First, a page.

14. 4 out of 5

    Nancy

    This was an interesting, if somewhat depressing expose about how the self-help movement has virtually crippled American society. Some of it I completely agreed with, other parts I wasn't sure I did. But it was well researched although perhaps not as impartial as it could be and gave plenty of food for thought This was an interesting, if somewhat depressing expose about how the self-help movement has virtually crippled American society. Some of it I completely agreed with, other parts I wasn't sure I did. But it was well researched although perhaps not as impartial as it could be and gave plenty of food for thought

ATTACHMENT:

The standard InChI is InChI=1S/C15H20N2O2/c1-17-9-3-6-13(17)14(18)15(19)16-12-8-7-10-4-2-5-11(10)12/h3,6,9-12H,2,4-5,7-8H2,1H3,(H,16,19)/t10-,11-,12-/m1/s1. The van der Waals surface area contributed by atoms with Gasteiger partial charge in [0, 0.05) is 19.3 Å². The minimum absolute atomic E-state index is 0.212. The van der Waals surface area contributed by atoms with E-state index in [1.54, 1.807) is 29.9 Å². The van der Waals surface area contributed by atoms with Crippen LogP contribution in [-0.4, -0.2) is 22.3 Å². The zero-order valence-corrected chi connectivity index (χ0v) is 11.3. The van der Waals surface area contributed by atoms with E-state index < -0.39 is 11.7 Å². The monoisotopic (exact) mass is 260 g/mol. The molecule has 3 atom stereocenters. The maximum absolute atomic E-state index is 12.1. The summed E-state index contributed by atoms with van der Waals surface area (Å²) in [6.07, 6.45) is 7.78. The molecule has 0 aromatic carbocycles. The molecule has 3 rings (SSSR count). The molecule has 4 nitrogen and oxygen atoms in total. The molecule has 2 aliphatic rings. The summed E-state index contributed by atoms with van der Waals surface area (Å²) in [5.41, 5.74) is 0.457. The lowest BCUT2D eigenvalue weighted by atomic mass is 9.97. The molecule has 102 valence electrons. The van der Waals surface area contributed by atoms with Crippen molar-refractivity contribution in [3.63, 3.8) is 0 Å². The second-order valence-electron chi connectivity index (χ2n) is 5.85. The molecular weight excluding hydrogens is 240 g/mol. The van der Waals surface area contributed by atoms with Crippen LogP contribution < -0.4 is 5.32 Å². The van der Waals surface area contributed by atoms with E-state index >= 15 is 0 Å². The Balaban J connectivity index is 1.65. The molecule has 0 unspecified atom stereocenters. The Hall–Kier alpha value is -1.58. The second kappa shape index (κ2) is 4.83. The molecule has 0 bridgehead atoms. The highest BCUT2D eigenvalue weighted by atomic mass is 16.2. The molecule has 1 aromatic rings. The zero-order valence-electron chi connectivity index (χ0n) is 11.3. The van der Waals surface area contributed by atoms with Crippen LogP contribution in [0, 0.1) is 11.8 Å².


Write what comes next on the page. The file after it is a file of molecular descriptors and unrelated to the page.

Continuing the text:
15. 5 out of 5

    Oriana

    A. Maz. Ing. This is the kind of book that confirms everything I've always suspected, and lays it out in a smart, coherent way that has the added effect of making me furious at the world. A. Maz. Ing. This is the kind of book that confirms everything I've always suspected, and lays it out in a smart, coherent way that has the added effect of making me furious at the world.

  16. 4 out of 5

    M.A. Garcias